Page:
Amos stands on dangerous ground - Bethel is the religious centre of a breakaway kingdom in the Promised Land. As its priest, Amaziah, makes clear, the shrine legitimates the rule of a royal dynasty which has cut off the northern lands of Israel from Judah and from the Jerusalem Temple to the south. Worship of a golden calf at Bethel serves the political interests of an elite which has prospered by ignoring the plight of the poor. The unity of the Chosen People under God's covenant has been sacrificed for a lesser unity under King Jeroboam II and his court. And Amos now stands ready to prophesy against them.
Amaziah, royal appointee and defender of the status quo, is desperate to be shot of this troublemaker. To this end, he plays fast and loose with the prophet's vocation. Amos should go back to Judah and earn his crust there - as though prophesy was just another job, a trade to be plied in one place as much as any other. But Amos is swift to reject such toxic rhetoric: he doesn't announce God's word for a living, and God sends his prophet to a specific audience with a specific message. To be a prophet is always to have an inescapable vocation; he has an unavoidable mission to tell God's truth, to uphold God's covenant, to proclaim the unity of all God's people, in the here-and-now.
What was true for Amos in the eighth century before Christ was of course equally true for the Catholic martyrs of England and Wales in the sixteenth century: schoolteachers, priests, lawyers, housewives, monks and scholars, they found themselves called out of their former lives to defend the universality of the Church against Tudor monarchs whose pursuing of state supremacy over the Church secured dynastic marriages, filled state coffers with money from the sale of monastic property, and invested royalty with sacred majesty. It was not enough for these men and women to practise their faith in private, or to flee the authorities and go abroad.
What, then, does God call on us to proclaim in the here-and-now today? To know that we must presumably first ask how God's covenant and unity are threatened at present. Perhaps Amaziah himself has a new job in Britain. He's become the politician, or the administrator, who tells us that ours is a secular society with no place for faith schools, or for Christian symbols in the workplace. He insists that religious beliefs cannot be accommodated in public institutions. Opponents gain no hearing from him: ethical arguments are dismissed as unacceptable for rational discussion because voiced by Catholics. The Church must cut its cloth according to the prevailing ethic in society.
In reality, the unity which God wills for humankind is broken in many different ways. The poverty gap between rich and poor in the UK has widened in the past decade. In developing countries destitution, malnutrition, vulnerability to disease, remain scandals that may implicate Western nations as the beneficiaries of an unjust economic order. Within so-called 'developed' nations migrants and asylum-seekers may be isolated and humiliated, a far cry from the compassion which is to be shown to strangers by members of the Promised Land. Their advertised exclusion supposedly serves our national or cultural unity - whatever that is. As I write this sermon, I can only guess if and how these questions are addressed in the new papal encyclical from Benedict XVI, Caritas in veritate (Charity in Truth).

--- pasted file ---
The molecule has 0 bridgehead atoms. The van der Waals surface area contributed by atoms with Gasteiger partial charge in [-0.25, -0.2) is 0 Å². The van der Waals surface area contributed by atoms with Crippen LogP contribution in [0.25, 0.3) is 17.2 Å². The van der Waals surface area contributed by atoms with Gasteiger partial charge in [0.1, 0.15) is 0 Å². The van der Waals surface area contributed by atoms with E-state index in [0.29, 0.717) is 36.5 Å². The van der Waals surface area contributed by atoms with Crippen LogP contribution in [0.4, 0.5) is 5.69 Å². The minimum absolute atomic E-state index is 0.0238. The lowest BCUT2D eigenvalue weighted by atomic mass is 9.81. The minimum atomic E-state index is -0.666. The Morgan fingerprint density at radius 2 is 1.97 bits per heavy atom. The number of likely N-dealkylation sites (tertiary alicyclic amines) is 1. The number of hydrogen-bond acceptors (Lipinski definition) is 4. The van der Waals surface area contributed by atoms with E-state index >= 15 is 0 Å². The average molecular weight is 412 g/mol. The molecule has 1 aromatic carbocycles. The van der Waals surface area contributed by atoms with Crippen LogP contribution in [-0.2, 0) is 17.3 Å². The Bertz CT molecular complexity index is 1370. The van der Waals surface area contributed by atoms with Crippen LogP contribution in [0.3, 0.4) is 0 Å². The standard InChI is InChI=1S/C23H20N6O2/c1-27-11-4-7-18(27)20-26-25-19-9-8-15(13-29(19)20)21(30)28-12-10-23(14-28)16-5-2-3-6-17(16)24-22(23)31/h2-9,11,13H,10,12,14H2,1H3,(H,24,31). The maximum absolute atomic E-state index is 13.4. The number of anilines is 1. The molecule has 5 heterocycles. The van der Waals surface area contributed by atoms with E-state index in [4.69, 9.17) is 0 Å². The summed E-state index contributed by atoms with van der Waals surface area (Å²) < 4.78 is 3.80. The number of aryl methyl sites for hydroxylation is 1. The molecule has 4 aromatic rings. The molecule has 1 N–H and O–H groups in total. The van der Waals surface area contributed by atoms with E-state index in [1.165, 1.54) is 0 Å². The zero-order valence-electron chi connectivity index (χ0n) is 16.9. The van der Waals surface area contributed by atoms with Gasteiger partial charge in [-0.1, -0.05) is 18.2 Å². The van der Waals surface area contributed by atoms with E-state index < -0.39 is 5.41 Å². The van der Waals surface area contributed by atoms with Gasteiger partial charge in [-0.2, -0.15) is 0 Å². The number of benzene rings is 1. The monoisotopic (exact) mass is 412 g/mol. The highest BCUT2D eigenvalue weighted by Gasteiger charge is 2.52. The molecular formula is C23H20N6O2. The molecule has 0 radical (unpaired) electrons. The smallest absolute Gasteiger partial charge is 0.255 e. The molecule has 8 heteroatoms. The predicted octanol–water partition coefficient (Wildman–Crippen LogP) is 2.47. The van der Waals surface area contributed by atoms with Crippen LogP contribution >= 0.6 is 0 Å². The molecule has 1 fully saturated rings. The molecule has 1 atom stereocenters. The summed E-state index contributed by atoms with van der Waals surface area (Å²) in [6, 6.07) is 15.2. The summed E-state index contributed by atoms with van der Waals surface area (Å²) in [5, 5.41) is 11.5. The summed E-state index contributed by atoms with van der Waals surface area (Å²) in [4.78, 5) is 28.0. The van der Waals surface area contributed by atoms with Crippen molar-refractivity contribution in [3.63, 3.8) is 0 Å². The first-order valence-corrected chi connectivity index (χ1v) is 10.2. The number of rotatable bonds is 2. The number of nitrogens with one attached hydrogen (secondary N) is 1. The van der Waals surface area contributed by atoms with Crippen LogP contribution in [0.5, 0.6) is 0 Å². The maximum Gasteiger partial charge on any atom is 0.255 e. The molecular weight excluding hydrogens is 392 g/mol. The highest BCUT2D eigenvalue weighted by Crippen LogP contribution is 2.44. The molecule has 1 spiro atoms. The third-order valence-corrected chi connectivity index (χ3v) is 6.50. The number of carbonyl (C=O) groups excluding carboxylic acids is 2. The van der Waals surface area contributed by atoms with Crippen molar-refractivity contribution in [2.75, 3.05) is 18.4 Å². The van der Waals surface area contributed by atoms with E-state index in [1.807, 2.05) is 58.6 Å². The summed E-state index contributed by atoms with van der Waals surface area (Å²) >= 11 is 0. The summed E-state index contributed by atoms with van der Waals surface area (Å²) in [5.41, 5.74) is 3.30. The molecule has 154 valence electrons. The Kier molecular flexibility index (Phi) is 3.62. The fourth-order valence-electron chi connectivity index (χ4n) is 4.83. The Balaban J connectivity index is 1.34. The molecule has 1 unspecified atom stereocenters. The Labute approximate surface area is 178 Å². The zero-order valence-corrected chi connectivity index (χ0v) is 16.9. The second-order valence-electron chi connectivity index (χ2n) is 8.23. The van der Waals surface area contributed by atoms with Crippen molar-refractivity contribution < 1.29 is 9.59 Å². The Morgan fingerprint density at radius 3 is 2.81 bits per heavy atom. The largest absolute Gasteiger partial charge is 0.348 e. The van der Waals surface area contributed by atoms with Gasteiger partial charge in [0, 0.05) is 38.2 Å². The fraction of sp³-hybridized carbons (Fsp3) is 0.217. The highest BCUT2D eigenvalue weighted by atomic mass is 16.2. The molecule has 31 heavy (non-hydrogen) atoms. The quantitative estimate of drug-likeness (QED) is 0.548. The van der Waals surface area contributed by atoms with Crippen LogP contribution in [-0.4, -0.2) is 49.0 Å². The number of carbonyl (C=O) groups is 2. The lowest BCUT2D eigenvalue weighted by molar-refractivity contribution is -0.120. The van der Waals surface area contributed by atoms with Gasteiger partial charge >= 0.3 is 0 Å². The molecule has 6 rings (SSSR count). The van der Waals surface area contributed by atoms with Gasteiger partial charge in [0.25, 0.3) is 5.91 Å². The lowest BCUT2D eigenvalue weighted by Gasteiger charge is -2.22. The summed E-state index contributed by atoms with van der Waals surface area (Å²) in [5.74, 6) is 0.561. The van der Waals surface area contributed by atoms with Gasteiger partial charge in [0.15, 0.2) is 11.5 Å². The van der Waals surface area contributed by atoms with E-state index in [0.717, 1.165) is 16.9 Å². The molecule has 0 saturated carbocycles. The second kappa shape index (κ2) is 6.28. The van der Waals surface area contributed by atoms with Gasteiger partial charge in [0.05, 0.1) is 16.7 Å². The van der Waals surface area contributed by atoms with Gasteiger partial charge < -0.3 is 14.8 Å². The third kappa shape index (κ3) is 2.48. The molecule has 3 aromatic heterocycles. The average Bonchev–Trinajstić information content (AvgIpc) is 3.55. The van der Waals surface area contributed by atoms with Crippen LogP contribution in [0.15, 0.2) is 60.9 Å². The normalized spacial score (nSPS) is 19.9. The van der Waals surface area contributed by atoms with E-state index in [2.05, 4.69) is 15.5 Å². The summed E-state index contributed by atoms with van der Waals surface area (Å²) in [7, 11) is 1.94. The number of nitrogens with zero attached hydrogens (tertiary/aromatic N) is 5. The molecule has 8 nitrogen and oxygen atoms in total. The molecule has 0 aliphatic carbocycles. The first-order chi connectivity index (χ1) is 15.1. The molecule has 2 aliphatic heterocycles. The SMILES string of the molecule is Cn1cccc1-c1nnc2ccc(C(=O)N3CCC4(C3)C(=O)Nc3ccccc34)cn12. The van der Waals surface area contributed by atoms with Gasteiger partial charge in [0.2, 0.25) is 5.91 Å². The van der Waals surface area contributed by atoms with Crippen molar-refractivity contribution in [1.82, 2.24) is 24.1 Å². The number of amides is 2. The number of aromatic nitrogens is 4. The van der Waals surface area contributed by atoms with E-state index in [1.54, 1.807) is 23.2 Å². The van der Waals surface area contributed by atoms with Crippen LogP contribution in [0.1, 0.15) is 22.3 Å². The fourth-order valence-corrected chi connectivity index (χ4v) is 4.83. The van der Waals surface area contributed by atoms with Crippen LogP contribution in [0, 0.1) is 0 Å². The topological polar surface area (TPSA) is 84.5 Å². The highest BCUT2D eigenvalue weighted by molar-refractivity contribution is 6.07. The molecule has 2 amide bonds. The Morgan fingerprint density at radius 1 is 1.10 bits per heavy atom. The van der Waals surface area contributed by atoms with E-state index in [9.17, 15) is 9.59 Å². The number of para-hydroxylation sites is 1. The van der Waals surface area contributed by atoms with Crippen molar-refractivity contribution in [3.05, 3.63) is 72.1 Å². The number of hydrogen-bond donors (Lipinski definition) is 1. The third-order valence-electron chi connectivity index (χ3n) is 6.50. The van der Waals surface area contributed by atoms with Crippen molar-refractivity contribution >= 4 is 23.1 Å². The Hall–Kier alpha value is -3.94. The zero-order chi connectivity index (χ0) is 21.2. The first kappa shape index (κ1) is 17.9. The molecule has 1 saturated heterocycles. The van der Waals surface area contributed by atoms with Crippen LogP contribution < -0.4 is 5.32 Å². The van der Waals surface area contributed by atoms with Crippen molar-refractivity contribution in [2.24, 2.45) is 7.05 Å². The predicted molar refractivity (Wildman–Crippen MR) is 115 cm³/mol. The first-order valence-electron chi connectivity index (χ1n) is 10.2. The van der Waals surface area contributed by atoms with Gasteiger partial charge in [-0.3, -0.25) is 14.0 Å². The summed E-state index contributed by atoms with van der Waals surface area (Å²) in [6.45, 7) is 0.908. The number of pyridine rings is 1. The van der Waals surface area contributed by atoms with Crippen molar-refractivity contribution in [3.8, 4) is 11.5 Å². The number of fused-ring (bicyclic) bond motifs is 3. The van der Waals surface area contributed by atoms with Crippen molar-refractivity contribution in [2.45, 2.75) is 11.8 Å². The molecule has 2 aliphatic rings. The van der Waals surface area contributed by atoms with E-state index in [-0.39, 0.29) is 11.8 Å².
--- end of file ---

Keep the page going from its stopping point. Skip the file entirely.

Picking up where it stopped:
Yet the very existence of such an encyclical can inspire hope. It reminds us that the prophetic mission of Amos to speak the words given to him by God is not a dead letter or dead end. That mission to Israel continues, culminates, in the advent of the Divine Word made flesh, Jesus Christ, whose preaching is carried forward in today's Gospel by the apostles. The encyclical reminds us that His and their mission is likewise carried forward in the Church. Her vocation is inescapable. For - mercifully - whatever our disunity, whatever the false compromises, God has acted decisively to restore our full unity in Christ. As the Letter to the Ephesians insists, God chooses us to be His adopted children in Christ so that all things are brought together at the end under His authority.
Finally, though, we should recognise from today's Gospel something of how our vocation is to be lived out. The apostles are to travel light on the road (that recurrent symbol of discipleship in Mark's Gospel). Without any of the belongings which others notice and respect, they are easily despised. They are to be dependent in their ministry for food and shelter on those to whom they turn. They are thus to adopt the guise of sojourners in the land; by their very vulnerability and exposure to rejection, they may call forth hospitality. Something of that simplicity must be ours.
And if the apostles are rejected? They must shake the dust from their feet. What is the effect on those who reject them, when they see such apparently despicable people in turn shake off the dust from their sandals, as though it were the townsfolk who were not good enough for them? There is a proper dignity to the apostles which they must not forget. It may even shock from complacency those who rejected them. Something of that dignity is also ours.